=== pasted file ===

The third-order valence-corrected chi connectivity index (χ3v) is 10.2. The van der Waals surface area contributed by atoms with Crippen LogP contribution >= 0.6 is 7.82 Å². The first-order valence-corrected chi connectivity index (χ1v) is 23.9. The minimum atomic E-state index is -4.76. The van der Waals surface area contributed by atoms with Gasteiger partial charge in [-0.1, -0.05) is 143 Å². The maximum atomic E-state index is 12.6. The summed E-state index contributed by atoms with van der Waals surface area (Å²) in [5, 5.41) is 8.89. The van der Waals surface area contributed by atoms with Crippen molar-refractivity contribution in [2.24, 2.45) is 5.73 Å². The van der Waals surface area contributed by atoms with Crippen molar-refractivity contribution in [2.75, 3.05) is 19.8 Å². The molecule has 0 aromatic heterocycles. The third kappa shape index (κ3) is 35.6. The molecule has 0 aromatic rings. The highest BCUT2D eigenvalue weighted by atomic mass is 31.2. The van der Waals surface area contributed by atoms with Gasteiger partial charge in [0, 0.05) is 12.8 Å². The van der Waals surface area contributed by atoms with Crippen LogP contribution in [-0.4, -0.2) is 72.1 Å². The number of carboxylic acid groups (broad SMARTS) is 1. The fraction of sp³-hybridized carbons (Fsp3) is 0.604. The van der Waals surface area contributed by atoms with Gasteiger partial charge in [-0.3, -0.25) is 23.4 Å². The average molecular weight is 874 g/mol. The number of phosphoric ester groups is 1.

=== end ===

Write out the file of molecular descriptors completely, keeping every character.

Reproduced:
The third-order valence-corrected chi connectivity index (χ3v) is 10.2. The van der Waals surface area contributed by atoms with Crippen LogP contribution >= 0.6 is 7.82 Å². The first-order valence-corrected chi connectivity index (χ1v) is 23.9. The minimum atomic E-state index is -4.76. The van der Waals surface area contributed by atoms with Gasteiger partial charge in [-0.1, -0.05) is 143 Å². The maximum atomic E-state index is 12.6. The summed E-state index contributed by atoms with van der Waals surface area (Å²) in [5, 5.41) is 8.89. The van der Waals surface area contributed by atoms with Crippen molar-refractivity contribution in [2.24, 2.45) is 5.73 Å². The van der Waals surface area contributed by atoms with Crippen molar-refractivity contribution in [2.75, 3.05) is 19.8 Å². The molecule has 0 aromatic heterocycles. The third kappa shape index (κ3) is 35.6. The molecule has 0 aromatic rings. The highest BCUT2D eigenvalue weighted by atomic mass is 31.2. The van der Waals surface area contributed by atoms with Gasteiger partial charge in [0, 0.05) is 12.8 Å². The van der Waals surface area contributed by atoms with Crippen LogP contribution in [-0.4, -0.2) is 72.1 Å². The number of carboxylic acid groups (broad SMARTS) is 1. The fraction of sp³-hybridized carbons (Fsp3) is 0.604. The van der Waals surface area contributed by atoms with Gasteiger partial charge in [-0.3, -0.25) is 23.4 Å². The average molecular weight is 874 g/mol. The number of phosphoric ester groups is 1.